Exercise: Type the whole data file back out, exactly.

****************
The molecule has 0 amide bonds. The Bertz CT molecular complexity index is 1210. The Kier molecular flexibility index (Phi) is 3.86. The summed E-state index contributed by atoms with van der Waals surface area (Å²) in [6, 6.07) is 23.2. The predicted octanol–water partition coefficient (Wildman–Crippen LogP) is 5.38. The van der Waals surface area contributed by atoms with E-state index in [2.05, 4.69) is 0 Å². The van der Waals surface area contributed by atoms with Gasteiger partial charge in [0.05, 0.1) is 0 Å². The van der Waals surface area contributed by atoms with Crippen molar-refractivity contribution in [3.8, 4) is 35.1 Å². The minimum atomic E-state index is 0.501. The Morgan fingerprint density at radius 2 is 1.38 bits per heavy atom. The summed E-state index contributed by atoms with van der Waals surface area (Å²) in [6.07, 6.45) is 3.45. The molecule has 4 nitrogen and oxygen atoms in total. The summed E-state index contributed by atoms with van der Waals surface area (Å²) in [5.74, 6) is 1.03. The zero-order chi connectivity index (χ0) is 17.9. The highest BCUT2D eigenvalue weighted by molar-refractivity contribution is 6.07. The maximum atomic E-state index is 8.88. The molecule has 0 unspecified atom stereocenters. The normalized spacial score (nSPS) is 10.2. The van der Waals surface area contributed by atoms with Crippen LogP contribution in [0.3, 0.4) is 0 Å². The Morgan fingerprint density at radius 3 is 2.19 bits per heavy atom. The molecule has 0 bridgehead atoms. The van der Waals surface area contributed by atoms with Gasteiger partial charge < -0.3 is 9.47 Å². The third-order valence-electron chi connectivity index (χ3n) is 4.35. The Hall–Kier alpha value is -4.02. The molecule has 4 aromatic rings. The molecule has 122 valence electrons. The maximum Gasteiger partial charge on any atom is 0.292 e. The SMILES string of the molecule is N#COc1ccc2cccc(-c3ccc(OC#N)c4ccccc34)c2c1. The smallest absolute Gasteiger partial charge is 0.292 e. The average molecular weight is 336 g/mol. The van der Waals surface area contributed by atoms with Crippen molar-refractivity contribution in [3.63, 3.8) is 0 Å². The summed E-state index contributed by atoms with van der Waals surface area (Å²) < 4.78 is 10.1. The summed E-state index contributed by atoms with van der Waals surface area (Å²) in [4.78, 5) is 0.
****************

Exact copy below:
The molecule has 0 amide bonds. The Bertz CT molecular complexity index is 1210. The Kier molecular flexibility index (Phi) is 3.86. The summed E-state index contributed by atoms with van der Waals surface area (Å²) in [6, 6.07) is 23.2. The predicted octanol–water partition coefficient (Wildman–Crippen LogP) is 5.38. The van der Waals surface area contributed by atoms with E-state index in [2.05, 4.69) is 0 Å². The van der Waals surface area contributed by atoms with Gasteiger partial charge in [0.05, 0.1) is 0 Å². The van der Waals surface area contributed by atoms with Crippen molar-refractivity contribution in [3.8, 4) is 35.1 Å². The minimum atomic E-state index is 0.501. The Morgan fingerprint density at radius 2 is 1.38 bits per heavy atom. The summed E-state index contributed by atoms with van der Waals surface area (Å²) in [6.07, 6.45) is 3.45. The molecule has 4 nitrogen and oxygen atoms in total. The summed E-state index contributed by atoms with van der Waals surface area (Å²) in [5.74, 6) is 1.03. The zero-order chi connectivity index (χ0) is 17.9. The highest BCUT2D eigenvalue weighted by molar-refractivity contribution is 6.07. The maximum atomic E-state index is 8.88. The molecule has 0 unspecified atom stereocenters. The normalized spacial score (nSPS) is 10.2. The van der Waals surface area contributed by atoms with Crippen LogP contribution in [0.3, 0.4) is 0 Å². The Morgan fingerprint density at radius 3 is 2.19 bits per heavy atom. The molecule has 0 bridgehead atoms. The van der Waals surface area contributed by atoms with Gasteiger partial charge < -0.3 is 9.47 Å². The third-order valence-electron chi connectivity index (χ3n) is 4.35. The Hall–Kier alpha value is -4.02. The molecule has 4 aromatic rings. The molecule has 122 valence electrons. The maximum Gasteiger partial charge on any atom is 0.292 e. The SMILES string of the molecule is N#COc1ccc2cccc(-c3ccc(OC#N)c4ccccc34)c2c1. The smallest absolute Gasteiger partial charge is 0.292 e. The average molecular weight is 336 g/mol. The van der Waals surface area contributed by atoms with Crippen molar-refractivity contribution in [3.63, 3.8) is 0 Å². The summed E-state index contributed by atoms with van der Waals surface area (Å²) < 4.78 is 10.1. The summed E-state index contributed by atoms with van der Waals surface area (Å²) in [4.78, 5) is 0.